Gardening in October brings many opportunities to change up the landscape for the cool season. But before we focus on pansies, violas and snapdragons, one of my favorite flowering landscape shrubs is just starting to show off.
I can’t deny that I love really, really dark landscape plant foliage. Any plant sporting burgundy- or maroon-colored leaves gets my attention. If you feel the same way, consider some of these plants to add to your home landscape.
When we get into the fall of the year, many gardeners get tunnel vision and only look for cool-season color. I will soon write about some of my favorite annual color for the season, but today I want to remind home gardeners that fall is for planting. Fall is a great time to plan for and then plant colorful shrubs for next year and beyond. I’ve already seen a variety of flowering shrubs in garden centers.
I took time to just enjoy my home landscape this last weekend. I put off chores just to take a look at some of my solid garden performers. Here’s what I observed. Coleus has become one of my go-to plants for looking great all summer and still going deep into the fall. Nobody can get bored with its kaleidoscope of colors and various leaf shapes.
Lately, I’ve been browsing through gardening social media pages, and I’ve noticed lots of questions about this shrub that seems to have appeared out of nowhere with its beautiful purple berries. I love when people notice our native Callicarpa americana for the first time. Its common name, American beautyberry, makes sense once you have seen the plant.
My favorite plants for the fall season are crotons. These beauties have some of the boldest and brightest foliage found in garden centers. Their warm foliage colors of bright yellow, red and orange shades are perfect for autumnal decorations and displays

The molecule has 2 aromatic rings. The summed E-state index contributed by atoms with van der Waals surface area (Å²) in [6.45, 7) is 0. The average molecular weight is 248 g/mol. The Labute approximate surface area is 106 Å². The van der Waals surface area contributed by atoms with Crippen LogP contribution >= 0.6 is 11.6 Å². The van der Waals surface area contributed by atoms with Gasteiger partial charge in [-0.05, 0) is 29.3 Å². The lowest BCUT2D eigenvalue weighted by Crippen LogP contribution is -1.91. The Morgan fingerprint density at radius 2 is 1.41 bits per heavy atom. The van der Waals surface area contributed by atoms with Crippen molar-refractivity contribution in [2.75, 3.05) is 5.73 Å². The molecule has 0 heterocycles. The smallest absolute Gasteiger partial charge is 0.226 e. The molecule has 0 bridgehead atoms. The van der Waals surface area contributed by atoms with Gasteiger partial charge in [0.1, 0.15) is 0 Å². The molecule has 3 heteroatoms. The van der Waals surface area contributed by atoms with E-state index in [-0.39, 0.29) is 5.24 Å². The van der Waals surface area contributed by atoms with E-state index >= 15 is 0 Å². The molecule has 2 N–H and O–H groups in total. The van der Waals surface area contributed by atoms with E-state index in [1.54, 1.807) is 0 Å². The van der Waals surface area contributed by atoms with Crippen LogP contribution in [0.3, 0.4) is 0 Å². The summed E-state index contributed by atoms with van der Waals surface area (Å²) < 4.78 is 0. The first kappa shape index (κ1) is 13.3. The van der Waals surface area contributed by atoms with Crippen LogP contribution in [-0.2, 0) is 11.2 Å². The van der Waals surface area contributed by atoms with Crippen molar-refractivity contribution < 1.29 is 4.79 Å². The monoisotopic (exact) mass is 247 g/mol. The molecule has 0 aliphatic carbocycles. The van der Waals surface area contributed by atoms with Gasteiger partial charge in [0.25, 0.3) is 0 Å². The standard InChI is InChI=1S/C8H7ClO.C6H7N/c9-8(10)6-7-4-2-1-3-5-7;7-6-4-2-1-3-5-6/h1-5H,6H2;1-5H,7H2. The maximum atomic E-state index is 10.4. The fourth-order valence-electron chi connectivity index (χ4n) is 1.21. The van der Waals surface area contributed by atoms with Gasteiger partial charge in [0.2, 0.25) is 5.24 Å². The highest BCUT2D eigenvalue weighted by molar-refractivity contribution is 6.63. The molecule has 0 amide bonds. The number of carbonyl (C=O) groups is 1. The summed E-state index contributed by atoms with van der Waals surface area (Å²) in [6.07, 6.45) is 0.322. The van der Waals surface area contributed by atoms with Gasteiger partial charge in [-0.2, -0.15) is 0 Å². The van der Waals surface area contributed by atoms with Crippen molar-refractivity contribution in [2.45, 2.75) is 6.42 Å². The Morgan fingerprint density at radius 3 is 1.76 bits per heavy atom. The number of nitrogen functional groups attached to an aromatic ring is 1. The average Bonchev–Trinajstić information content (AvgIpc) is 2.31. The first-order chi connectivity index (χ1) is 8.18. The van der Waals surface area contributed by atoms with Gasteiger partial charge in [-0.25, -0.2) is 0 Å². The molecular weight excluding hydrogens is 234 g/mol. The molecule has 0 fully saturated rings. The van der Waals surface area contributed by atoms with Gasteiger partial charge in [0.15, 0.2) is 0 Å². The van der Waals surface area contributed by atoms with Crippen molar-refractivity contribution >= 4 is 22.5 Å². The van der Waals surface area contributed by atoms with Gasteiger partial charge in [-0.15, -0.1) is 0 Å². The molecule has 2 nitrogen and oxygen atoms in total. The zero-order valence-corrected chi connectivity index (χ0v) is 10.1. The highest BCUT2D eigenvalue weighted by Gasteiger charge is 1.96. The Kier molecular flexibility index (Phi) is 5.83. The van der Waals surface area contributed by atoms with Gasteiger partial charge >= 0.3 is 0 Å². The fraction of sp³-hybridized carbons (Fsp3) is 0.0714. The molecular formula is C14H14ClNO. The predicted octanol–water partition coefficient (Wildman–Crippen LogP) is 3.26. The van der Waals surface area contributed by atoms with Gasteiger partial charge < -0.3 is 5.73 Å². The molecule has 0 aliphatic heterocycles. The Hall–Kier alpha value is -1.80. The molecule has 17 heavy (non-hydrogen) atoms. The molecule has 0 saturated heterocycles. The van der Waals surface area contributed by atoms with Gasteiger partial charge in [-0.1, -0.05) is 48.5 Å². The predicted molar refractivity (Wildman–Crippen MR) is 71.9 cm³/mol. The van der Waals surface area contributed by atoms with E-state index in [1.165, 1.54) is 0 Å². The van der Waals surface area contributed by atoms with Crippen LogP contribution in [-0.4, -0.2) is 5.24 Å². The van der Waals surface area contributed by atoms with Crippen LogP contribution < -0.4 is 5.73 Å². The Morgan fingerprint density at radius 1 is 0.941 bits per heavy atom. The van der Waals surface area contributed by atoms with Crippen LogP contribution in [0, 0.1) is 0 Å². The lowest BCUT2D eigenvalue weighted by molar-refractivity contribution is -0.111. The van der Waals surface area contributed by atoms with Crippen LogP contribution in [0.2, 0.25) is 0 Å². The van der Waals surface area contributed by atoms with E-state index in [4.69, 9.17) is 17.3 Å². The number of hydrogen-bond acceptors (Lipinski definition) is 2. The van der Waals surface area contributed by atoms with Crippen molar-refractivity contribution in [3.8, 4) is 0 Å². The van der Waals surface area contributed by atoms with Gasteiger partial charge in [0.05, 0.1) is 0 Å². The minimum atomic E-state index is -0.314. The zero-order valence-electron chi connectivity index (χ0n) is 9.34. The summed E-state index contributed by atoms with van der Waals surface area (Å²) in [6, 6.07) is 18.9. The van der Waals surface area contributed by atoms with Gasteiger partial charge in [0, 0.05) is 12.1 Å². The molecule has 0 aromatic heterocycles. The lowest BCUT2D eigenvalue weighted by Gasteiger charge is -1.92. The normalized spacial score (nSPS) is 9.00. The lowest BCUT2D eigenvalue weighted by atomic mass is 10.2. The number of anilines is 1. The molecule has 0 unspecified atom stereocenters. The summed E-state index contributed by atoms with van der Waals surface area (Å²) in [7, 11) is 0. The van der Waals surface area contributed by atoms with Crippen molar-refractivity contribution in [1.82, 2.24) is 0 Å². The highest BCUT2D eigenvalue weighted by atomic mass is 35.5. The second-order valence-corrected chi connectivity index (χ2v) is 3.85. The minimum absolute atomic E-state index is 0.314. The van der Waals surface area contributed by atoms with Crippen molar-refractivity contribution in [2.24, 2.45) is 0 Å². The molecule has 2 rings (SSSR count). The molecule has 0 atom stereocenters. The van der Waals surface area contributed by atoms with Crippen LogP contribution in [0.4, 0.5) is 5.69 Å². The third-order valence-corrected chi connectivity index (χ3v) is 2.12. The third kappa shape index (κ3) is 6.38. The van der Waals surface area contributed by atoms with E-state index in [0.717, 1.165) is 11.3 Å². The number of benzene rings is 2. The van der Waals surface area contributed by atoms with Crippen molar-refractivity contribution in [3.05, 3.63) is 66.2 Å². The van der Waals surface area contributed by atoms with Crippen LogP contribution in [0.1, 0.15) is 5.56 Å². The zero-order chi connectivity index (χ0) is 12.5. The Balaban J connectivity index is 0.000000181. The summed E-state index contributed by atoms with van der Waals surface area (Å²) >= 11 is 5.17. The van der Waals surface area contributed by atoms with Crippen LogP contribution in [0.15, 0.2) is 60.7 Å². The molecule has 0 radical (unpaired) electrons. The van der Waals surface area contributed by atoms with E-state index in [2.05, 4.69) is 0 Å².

As I wrote this column, I also was watching the weather as Hurricane Ida aimed for the northern Gulf of Mexico. As such, I spent time in the garden picking and harvesting various crops that I don’t want to lose. One group of plants I harvested were my specialty peppers that I’ve been babying all through this hot and humid summer. I brought in both biquinho and aji charapita peppers.
As we’re marching through the gardening year, I just knew it was going to happen. I’m not ready for it; it’s still too hot and humid, and I’m behind on the summer projects still on my to-do list. But when I visited a big box store garden center this weekend, I saw them out on full endcap display. Of course, I’m referring to fall mums.
A couple of weeks ago, I wrote about the zinnias I’m growing in the hell strip planting bed out by the street. It is gorgeous; judging by the response we’ve had on social media, an awful lot of other gardeners agree.
After mowing my lawn yesterday and cooling off in the shade, I admired the colorful show from the various zinnias.
All the gardeners I know try really hard to keep their landscapes colorful even when the summer temperatures and humidity are keeping them inside. Smart gardeners use a secret weapon for color in the heat of the summer: colorful foliage.